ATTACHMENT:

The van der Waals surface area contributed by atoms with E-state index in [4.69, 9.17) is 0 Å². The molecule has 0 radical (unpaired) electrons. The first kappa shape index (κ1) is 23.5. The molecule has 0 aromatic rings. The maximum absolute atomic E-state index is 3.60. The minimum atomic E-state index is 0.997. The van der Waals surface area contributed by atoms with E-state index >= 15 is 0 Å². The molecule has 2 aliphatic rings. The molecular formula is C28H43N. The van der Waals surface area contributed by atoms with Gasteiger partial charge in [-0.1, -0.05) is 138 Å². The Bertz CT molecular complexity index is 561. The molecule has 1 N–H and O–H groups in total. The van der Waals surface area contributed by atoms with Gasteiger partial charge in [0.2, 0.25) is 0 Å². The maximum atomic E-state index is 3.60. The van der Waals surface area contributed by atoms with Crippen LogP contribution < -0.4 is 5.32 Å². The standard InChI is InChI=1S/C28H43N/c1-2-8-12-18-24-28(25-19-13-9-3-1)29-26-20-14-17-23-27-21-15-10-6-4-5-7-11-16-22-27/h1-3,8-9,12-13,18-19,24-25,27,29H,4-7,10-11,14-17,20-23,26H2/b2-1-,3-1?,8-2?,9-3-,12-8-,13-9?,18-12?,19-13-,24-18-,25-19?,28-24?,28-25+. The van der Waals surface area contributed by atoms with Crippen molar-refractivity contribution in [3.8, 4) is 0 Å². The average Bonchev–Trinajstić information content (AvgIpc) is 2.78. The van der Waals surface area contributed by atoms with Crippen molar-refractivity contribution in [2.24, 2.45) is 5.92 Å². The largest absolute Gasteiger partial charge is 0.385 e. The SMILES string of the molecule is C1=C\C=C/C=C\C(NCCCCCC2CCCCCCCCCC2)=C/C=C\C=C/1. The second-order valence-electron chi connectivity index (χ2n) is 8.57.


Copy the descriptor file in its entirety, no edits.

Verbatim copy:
The van der Waals surface area contributed by atoms with E-state index in [4.69, 9.17) is 0 Å². The molecule has 0 radical (unpaired) electrons. The first kappa shape index (κ1) is 23.5. The molecule has 0 aromatic rings. The maximum absolute atomic E-state index is 3.60. The minimum atomic E-state index is 0.997. The van der Waals surface area contributed by atoms with E-state index >= 15 is 0 Å². The molecule has 2 aliphatic rings. The molecular formula is C28H43N. The van der Waals surface area contributed by atoms with Gasteiger partial charge in [-0.1, -0.05) is 138 Å². The Bertz CT molecular complexity index is 561. The molecule has 1 N–H and O–H groups in total. The van der Waals surface area contributed by atoms with Gasteiger partial charge in [0.2, 0.25) is 0 Å². The maximum atomic E-state index is 3.60. The van der Waals surface area contributed by atoms with Crippen LogP contribution < -0.4 is 5.32 Å². The standard InChI is InChI=1S/C28H43N/c1-2-8-12-18-24-28(25-19-13-9-3-1)29-26-20-14-17-23-27-21-15-10-6-4-5-7-11-16-22-27/h1-3,8-9,12-13,18-19,24-25,27,29H,4-7,10-11,14-17,20-23,26H2/b2-1-,3-1?,8-2?,9-3-,12-8-,13-9?,18-12?,19-13-,24-18-,25-19?,28-24?,28-25+. The van der Waals surface area contributed by atoms with Crippen molar-refractivity contribution in [3.8, 4) is 0 Å². The average Bonchev–Trinajstić information content (AvgIpc) is 2.78. The van der Waals surface area contributed by atoms with Crippen molar-refractivity contribution in [2.24, 2.45) is 5.92 Å². The largest absolute Gasteiger partial charge is 0.385 e. The SMILES string of the molecule is C1=C\C=C/C=C\C(NCCCCCC2CCCCCCCCCC2)=C/C=C\C=C/1. The second-order valence-electron chi connectivity index (χ2n) is 8.57.